Epirotic polyphonic song and polyphonies of the world
The Epirus polyphonic song and the other Greek and Greek-speaking polyphonies have their place among as well as particular relationships with other polyphonies of neighboring peoples, in the Balkans and the Mediterranean. Folk polyphony is found in most of the Balkan countries, especially in Albania, Bulgaria, Serbia and Romania. A lot has been written on the relationship between the Epirotes and the Labs, Albanian polyphony, while a relative music bridge connects the two-voices songs of Volakas of Drama with those of the southern Bulgarian borderline, both in the valley of Nestos (Mesta) river. Regarding the Vlach polyphony, it is found in various countries having apparent affinities from one place to another.
The diffusion of folk polyphony in the Balkans is prominent, inversely proportional to its global spreading. Beyond the Balkans, we encounter polyphonies in Southern and Central Italy, Sicily, Sardenia, Corsica, west Pyrenees, villages of mountainous Poland, Ukraine and Georgia in Eastern Europe. In Asia, samples of folk polyphony can be found in Northern Iran, the borders between Pakistan-Afghanistan, Northern India, Indonesia and island China (Taiwan). Some of the most primitive polyphonies can be found in Central Africa, among the Pygmies, Cameroon and elsewhere.
Bulgarians, Albanians and Serbs singing, the Polyphonic Caravan always welcomes polyphonies of the world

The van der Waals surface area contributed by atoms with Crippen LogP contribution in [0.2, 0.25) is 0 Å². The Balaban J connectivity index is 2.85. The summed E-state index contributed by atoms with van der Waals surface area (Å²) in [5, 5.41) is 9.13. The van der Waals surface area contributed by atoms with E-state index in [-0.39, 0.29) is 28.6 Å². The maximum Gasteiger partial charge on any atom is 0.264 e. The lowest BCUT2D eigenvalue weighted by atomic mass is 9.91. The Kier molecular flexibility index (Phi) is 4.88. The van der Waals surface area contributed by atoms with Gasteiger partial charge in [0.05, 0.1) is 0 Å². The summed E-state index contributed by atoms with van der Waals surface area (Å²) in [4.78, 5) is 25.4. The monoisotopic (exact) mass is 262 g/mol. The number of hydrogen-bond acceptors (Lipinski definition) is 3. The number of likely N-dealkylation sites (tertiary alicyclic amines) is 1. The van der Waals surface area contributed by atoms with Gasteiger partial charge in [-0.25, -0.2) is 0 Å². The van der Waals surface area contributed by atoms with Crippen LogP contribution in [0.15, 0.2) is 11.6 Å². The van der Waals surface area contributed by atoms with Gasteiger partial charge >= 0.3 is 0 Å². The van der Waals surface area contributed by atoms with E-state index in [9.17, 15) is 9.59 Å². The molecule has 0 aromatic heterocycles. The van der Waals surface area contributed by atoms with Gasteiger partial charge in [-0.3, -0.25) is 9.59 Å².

Various theories have been developed in order to answer why folk polyphony can be found in this specific areas and not elsewhere. The theory of Dutch musicologist, Joap Kunst, is interesting, in so far as it searches the linkages between Epirus polyphony and faraway Indonesia, pointing out analogies concerning not only the structure and naming of the singers, but also decorative patterns of folk embroidery. As musicologist Lampros Liavas notes in the first issue of “Apiros” journal: “It seems that an imaginary arch (that can maybe be traced back to pre-hellenic periods and was renewed during the Alexandrian era later) exists and culturally connects the Balkans with Southeastern Asia, passing through Caucasus, Northern Persia, Afghanistan and Northern India. All along this route we encounter cultural affinities and correspondence also manifested in music, confirming once more the primitive power of communication between peoples, beyond nations and religions”.
Ενδεικτική δισκογραφία από τις Πολυφωνίες των Βαλκανίων και της Μεσογείου